The takeout on Putin is that his increasing belligerence is fuelling ridicule. By Andrew L. Urban.
MUNICH — It was at the venerable Munich Security Conference in 2007 that Vladimir Putin first sounded the resentful Cold War blast that now defines his foreign policy, bitterly accusing the United States of seeking a monopoly on global power. Subsequent Munich conferences were marked by desultory efforts to “reset” the relationship, to maintain the appearance at least of collegiality. All that was before Ukraine. (New York Times, Feb. 9, 2015, Serge Schmemann)
This single paragraph exposes the blatant hypocrisy of Vladimir Putin, the foolishness of his world view – and the incompetence of the world at large to deal with Putin and Putinesque leaders of state.
First, Putin’s declaration that the US is seeking a monopoly on global power. That’s like saying the police force is seeking a monopoly on maintaining law & order. So what’s Putin plan for global power sharing? Annexing Crimea by force, invading Ukraine by ghost soldiers without Russian army insignia and daring the rest of the world to intervene.
Second, Putin’s declaration is a recognition, albeit unintended, that he sees the world in terms of military & economic power; he respects power and he doesn’t want to respect the US. This is really outdated thinking, Cold War stuff. The world is a much more interconnected place, the Cold War battle of ideologies has been won. Communism lost.
Third, his belligerent statement underlines the fact that – despite the many critics of US foreign policy – there is no alternative power to curb Putinesque leaders with an army under their command. The UN is about as useful as an ashtray on a motorbike: it’s there, but it’s useless (at least as a policeman). The UN is the supposed guardian of the ‘world’ but has been castrated by the scalpel of inclusiveness, with rogue states having as much say and sway as decent ones.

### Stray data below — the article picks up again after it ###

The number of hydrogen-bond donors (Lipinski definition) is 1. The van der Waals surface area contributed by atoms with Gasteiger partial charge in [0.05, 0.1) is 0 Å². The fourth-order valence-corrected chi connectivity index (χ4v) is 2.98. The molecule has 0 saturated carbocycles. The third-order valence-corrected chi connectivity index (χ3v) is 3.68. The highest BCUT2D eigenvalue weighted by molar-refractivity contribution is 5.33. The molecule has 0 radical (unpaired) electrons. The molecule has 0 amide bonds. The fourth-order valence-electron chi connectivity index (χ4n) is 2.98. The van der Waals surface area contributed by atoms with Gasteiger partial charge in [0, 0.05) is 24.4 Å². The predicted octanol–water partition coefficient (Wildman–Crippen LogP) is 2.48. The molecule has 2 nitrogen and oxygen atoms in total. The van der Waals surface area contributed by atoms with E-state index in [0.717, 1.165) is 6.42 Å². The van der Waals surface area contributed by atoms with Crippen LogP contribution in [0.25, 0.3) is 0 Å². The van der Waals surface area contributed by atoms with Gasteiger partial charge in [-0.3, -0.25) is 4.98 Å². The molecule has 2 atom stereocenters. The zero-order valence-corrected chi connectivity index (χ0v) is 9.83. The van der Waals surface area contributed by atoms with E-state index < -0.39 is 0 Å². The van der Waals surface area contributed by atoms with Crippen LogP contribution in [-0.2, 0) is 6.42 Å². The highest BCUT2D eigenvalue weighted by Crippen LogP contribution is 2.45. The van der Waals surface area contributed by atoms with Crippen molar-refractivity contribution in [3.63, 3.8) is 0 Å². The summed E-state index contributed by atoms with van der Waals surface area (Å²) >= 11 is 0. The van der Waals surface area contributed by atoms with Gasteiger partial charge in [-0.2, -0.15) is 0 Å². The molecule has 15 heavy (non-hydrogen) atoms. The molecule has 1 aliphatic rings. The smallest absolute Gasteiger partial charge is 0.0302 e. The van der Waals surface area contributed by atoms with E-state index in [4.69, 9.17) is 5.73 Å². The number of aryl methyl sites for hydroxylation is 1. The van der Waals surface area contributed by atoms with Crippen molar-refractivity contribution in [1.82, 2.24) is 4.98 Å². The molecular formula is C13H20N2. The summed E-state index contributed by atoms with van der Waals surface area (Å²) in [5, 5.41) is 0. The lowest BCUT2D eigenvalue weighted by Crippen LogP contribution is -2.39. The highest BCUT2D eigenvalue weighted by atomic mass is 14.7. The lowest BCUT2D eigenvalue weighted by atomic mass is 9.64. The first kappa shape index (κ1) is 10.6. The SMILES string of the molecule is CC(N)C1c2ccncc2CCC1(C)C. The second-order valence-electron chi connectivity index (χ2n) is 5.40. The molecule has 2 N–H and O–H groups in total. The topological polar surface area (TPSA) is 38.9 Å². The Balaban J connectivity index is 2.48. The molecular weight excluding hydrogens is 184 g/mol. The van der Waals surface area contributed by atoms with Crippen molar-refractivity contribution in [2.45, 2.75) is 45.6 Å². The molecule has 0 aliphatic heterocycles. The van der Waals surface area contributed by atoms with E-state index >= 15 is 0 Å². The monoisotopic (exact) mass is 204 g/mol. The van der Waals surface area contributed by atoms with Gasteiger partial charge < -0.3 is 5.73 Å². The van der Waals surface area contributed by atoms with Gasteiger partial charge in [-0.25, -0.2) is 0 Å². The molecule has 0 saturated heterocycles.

Fourth, Putin is driven to frame his appearances on the world stage in terms of ‘poor Russia, the US is bullying us’ to keep his image of the defender of Russia alive. Unable to govern his country for the benefit of his people, ruling over standards of living well below those of the US, he must paint the US as the devil.
But he can no longer expect to be believed. He is now being ridiculed – the death knell of politicians.“The familiar litany of self-pity and it’s-all-Washington’s-doing from Russia’s foreign minister, Sergey Lavrov — once a friend to many in the hall — drew bursts of derisive laughter,” reports the New York Times.